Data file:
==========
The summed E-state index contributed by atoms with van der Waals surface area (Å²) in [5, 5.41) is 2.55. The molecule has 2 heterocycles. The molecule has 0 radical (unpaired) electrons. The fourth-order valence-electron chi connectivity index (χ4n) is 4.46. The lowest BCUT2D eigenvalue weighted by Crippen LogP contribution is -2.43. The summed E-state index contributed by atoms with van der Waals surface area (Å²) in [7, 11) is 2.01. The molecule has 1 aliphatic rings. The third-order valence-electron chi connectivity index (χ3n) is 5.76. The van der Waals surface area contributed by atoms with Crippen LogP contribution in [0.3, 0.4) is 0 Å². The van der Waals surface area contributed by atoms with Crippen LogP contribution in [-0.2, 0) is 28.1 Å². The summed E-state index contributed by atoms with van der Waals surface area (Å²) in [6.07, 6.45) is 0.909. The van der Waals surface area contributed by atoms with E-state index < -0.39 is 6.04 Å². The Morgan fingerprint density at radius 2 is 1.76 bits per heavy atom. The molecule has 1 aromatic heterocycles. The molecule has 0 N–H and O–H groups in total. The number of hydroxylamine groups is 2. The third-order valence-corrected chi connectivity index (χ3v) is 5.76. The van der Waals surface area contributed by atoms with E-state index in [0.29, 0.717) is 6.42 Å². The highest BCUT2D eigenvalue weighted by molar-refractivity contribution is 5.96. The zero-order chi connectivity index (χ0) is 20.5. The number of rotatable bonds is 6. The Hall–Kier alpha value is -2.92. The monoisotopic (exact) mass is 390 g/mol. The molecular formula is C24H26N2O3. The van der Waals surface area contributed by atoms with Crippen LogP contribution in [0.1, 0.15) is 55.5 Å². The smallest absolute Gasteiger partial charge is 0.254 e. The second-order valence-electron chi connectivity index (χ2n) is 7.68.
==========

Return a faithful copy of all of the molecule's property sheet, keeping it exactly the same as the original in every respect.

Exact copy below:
The summed E-state index contributed by atoms with van der Waals surface area (Å²) in [5, 5.41) is 2.55. The molecule has 2 heterocycles. The molecule has 0 radical (unpaired) electrons. The fourth-order valence-electron chi connectivity index (χ4n) is 4.46. The lowest BCUT2D eigenvalue weighted by Crippen LogP contribution is -2.43. The summed E-state index contributed by atoms with van der Waals surface area (Å²) in [7, 11) is 2.01. The molecule has 1 aliphatic rings. The third-order valence-electron chi connectivity index (χ3n) is 5.76. The van der Waals surface area contributed by atoms with Crippen LogP contribution in [0.3, 0.4) is 0 Å². The van der Waals surface area contributed by atoms with Crippen LogP contribution in [-0.2, 0) is 28.1 Å². The summed E-state index contributed by atoms with van der Waals surface area (Å²) in [6.07, 6.45) is 0.909. The van der Waals surface area contributed by atoms with E-state index < -0.39 is 6.04 Å². The Morgan fingerprint density at radius 2 is 1.76 bits per heavy atom. The molecule has 1 aromatic heterocycles. The molecule has 0 N–H and O–H groups in total. The number of hydroxylamine groups is 2. The third-order valence-corrected chi connectivity index (χ3v) is 5.76. The van der Waals surface area contributed by atoms with E-state index in [0.29, 0.717) is 6.42 Å². The highest BCUT2D eigenvalue weighted by molar-refractivity contribution is 5.96. The zero-order chi connectivity index (χ0) is 20.5. The number of rotatable bonds is 6. The Hall–Kier alpha value is -2.92. The monoisotopic (exact) mass is 390 g/mol. The molecular formula is C24H26N2O3. The van der Waals surface area contributed by atoms with Crippen LogP contribution in [0.1, 0.15) is 55.5 Å². The smallest absolute Gasteiger partial charge is 0.254 e. The second-order valence-electron chi connectivity index (χ2n) is 7.68.